Matt Steinglass at the Economist laments that voters require politicians to be overtly religious, and is even more bothered by laws that do so. He is specifically creeped out by an (unconstitutional) law which bans anyone who “denies the existence of the Supreme Being” from holding state office in South Carolina. Eight other states, it turns out, have similar laws on their books. This prompted Matt to ask the following hypothetical:

So the federal constitution’s rule against “tests” of religion for public office has been upheld. But this seems to me to set up a don’t ask-don’t tell situation. What if a sitting governor, apart from any such test, were to just get up and announce: “There is no God”?

My guess is that it depends on where they are when they do it. If it was done inexplicably in the middle of one of the many ceremonies or ribbon cutting events that governors attend, it would probably be met with the some concern. Or if they were at a state funeral for some dignitary or war hero it would probably be even worse.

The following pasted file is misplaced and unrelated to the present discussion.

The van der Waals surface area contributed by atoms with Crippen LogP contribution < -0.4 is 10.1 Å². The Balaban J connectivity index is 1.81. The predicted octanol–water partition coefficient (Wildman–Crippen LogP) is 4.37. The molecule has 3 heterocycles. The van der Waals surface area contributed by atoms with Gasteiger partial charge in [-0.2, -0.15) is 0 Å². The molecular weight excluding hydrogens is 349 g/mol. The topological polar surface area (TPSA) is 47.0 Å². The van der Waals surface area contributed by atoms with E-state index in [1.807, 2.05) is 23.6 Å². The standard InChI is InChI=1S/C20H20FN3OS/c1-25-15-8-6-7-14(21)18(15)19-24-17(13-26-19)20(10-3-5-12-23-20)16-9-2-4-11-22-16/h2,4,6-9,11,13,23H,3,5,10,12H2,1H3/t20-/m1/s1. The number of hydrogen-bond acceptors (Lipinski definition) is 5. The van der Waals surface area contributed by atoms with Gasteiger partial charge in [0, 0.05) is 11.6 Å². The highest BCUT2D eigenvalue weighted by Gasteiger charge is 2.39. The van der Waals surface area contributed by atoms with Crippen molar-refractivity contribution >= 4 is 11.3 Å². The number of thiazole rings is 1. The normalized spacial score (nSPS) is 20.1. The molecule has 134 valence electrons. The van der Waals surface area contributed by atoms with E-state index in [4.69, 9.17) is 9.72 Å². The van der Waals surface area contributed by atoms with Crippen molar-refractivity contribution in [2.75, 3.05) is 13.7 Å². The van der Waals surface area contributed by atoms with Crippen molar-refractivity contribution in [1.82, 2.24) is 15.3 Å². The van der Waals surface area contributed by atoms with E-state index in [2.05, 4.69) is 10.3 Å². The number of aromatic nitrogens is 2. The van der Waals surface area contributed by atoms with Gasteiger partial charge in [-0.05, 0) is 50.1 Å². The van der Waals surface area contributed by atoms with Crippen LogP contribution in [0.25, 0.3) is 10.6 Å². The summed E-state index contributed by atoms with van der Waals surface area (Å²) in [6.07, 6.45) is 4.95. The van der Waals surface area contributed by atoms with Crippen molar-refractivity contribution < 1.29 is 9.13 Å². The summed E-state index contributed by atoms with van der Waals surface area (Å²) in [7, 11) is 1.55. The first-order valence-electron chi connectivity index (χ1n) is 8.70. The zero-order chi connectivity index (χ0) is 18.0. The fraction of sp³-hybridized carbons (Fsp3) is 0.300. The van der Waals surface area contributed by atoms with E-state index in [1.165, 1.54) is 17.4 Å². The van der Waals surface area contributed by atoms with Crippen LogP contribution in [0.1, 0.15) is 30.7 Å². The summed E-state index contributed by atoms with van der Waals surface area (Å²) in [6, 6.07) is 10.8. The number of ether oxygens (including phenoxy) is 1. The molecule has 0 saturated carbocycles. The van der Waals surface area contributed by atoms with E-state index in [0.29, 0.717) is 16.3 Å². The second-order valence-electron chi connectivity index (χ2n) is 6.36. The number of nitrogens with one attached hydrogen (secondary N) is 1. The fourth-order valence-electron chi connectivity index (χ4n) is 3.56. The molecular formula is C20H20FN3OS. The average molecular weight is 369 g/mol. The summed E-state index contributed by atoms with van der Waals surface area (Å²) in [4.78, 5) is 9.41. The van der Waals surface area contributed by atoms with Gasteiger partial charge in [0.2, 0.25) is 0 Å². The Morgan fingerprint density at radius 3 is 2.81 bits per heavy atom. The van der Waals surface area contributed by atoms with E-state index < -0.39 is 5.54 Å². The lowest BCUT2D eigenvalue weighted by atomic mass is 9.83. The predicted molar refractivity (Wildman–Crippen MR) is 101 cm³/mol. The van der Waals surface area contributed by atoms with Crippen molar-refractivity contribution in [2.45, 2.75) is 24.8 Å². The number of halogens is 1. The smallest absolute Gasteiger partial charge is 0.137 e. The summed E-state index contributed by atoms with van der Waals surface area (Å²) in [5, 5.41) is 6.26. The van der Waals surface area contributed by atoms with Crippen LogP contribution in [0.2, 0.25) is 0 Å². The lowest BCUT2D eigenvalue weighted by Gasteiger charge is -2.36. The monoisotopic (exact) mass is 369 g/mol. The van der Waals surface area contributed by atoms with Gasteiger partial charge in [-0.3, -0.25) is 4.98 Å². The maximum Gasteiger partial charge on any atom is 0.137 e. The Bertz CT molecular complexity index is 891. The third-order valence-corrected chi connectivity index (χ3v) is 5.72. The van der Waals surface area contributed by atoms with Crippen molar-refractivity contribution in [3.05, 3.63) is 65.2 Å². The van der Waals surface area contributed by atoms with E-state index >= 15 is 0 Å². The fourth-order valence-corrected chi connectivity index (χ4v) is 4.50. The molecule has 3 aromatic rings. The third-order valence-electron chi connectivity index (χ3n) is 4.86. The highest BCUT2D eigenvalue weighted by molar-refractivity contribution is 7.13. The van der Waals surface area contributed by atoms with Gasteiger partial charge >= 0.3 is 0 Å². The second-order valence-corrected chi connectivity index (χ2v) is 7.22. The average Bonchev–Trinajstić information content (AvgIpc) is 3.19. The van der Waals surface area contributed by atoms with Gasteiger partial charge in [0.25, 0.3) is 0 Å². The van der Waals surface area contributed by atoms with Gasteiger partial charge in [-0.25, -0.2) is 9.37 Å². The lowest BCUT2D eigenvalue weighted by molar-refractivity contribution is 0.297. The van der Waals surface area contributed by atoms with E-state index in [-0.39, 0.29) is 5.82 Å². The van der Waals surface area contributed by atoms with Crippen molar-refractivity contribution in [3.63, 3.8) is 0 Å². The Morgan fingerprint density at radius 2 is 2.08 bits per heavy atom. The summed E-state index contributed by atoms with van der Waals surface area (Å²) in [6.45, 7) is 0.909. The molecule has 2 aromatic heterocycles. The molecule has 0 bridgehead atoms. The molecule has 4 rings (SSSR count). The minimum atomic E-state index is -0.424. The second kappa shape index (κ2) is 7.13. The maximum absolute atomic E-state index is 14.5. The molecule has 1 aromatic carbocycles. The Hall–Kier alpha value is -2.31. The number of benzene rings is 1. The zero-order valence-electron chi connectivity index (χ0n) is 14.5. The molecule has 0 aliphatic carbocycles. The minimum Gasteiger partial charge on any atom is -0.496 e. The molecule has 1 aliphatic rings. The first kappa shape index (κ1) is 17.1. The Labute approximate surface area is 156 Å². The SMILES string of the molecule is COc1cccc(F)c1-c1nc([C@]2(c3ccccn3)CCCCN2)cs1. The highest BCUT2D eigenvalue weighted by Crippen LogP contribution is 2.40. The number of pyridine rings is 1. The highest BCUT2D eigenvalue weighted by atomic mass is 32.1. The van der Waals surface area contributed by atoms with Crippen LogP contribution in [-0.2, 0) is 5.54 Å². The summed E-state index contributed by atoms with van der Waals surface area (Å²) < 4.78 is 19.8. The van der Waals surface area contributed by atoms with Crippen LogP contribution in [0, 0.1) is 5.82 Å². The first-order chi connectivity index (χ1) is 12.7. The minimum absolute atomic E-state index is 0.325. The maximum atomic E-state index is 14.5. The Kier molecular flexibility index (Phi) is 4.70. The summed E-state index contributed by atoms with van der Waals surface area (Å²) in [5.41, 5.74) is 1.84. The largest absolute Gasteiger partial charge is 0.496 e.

Delivery is also important. In any situation it would always be worse to stand up and announce “there is no God” while in the audience and interrupting someone else’s speech rather than in the middle of one of their own. Interrupting Obama during the State of the Union in the same style that Kayne West did to Taylor Swift would likely be the worst possible way to do it.

Saying it once at a normal speaking volume and then sitting down immediately is probably best, while screaming it over and over again would be worst, with a repetitive, tearful whisper somewhere in between.

Governor: “There is no God!”

There are probably very few times and places where a politician could get away with it. Maybe the only good time to and place would be during a particularly religiously hateful Pat Robertson speech. I could see voters responding well to that.